Law enforcement officials are understandably frustrated when they hit a wall of silence from potential witnesses to violent crime.
Beaufort County Sheriff P.J. Tanner and Fourteenth Circuit Solicitor Duffie Stone plan to use a legal tool that could help knock down that wall -- the ability to subpoena witnesses before anyone is charged in a case.
They are trying to determine who should face charges in a series of violent crimes on St. Helena Island that has left four people dead and three others injured over the past nine months.
Tanner and Stone plan to use a state law known as the "mob statute" to subpoena witness to give sworn testimony. That testimony would be presented to a grand jury to indict suspects. Witnesses who refuse to cooperate could be held in contempt of court.
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A mob is defined as two or more conspirators acting with the intent to harm another person or group. The recent incidents on St. Helena certainly seem to fit that definition.
Tanner and Stone should use the legal means available to them to gather evidence. If this statute can do that, they should make use of it.
There are myriad reasons someone might not cooperate with law enforcement. High on that list is fear of retribution.
Tanner drew a crowd of about 300 people to a meeting last week to explain why they were taking this tack. Given what's at stake for the community, that was a good idea.
But the meeting fell short in one critical aspect. Tanner had planned to take questions but he decided not to do that when the crowd was double what he expected. He said another meeting could be held in the next few weeks. He should follow through and be prepared to answer the community's questions no matter how many show up.
The reaction of one resident must be addressed: "I was expecting to hear new community policing efforts ... Instead it was, 'You better tell us what we need to know, or we'll put you in jail, too.'<2009>"
St. Helena residents must understand what's at stake and how they can help. They must understand that finding and charging the p responsible for violent crimes in their community will help prevent future crime.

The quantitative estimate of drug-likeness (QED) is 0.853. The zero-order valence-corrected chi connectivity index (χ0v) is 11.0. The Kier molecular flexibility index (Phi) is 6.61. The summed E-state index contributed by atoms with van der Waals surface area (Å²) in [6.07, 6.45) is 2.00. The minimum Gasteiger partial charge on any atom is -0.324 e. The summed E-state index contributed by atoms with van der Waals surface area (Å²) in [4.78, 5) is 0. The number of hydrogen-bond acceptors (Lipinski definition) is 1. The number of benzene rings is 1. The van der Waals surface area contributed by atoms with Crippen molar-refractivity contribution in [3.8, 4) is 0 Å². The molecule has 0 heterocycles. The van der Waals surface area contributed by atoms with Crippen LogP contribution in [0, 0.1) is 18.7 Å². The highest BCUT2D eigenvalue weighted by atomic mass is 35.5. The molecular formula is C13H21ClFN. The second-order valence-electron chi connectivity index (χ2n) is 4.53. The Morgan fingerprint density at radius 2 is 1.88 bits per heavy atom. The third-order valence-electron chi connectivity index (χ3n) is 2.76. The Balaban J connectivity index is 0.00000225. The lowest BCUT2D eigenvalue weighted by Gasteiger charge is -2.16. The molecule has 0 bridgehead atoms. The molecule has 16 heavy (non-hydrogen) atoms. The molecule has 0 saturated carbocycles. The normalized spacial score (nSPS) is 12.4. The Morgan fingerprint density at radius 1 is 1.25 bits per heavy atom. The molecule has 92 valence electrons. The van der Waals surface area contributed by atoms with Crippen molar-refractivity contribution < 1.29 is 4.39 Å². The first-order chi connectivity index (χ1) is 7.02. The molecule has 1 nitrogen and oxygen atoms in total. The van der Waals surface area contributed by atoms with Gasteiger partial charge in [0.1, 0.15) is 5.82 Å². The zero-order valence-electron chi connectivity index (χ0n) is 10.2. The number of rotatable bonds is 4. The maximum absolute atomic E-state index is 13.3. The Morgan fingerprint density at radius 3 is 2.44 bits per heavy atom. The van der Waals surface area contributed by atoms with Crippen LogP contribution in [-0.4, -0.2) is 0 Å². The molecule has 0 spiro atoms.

A case in point: Dante Kendall Bailey, 33, who was killed in a nightclub gunfight June 21, had been charged almost exactly a year earlier with attempting to kill Lucas Morgan, 25.
The Solicitor's Office dropped charges against Bailey on Dec. 13 due to lack of evidence, according to court documents.
Morgan has been charged with attempted murder in the June 21 shooting.
Turning to the mob statute is not Stone's first attempt to come up with a way to compel witnesses to testify in violent crimes. In 2011, he helped draft a bill that would give solicitors the authority to form investigative grand juries that could subpoena witness and documents in certain types of crimes.
Stone pointed to the successful prosecution of a Walterboro man in a 2009 drive-by shooting that killed a 20-month-old child. He said the conviction would not have been possible without a state grand jury investigation, which compelled testimony from witnesses who wouldn't talk to police.
Unfortunately, the bill to create investigative grand juries within judicial circuits stalled in the House Judiciary Committee in 2011 and died at the end of the 2012 session.
It should be reintroduced. Law enforcement officials need tools to help them get at the truth so that a cycle of violence, where possible, can be broken.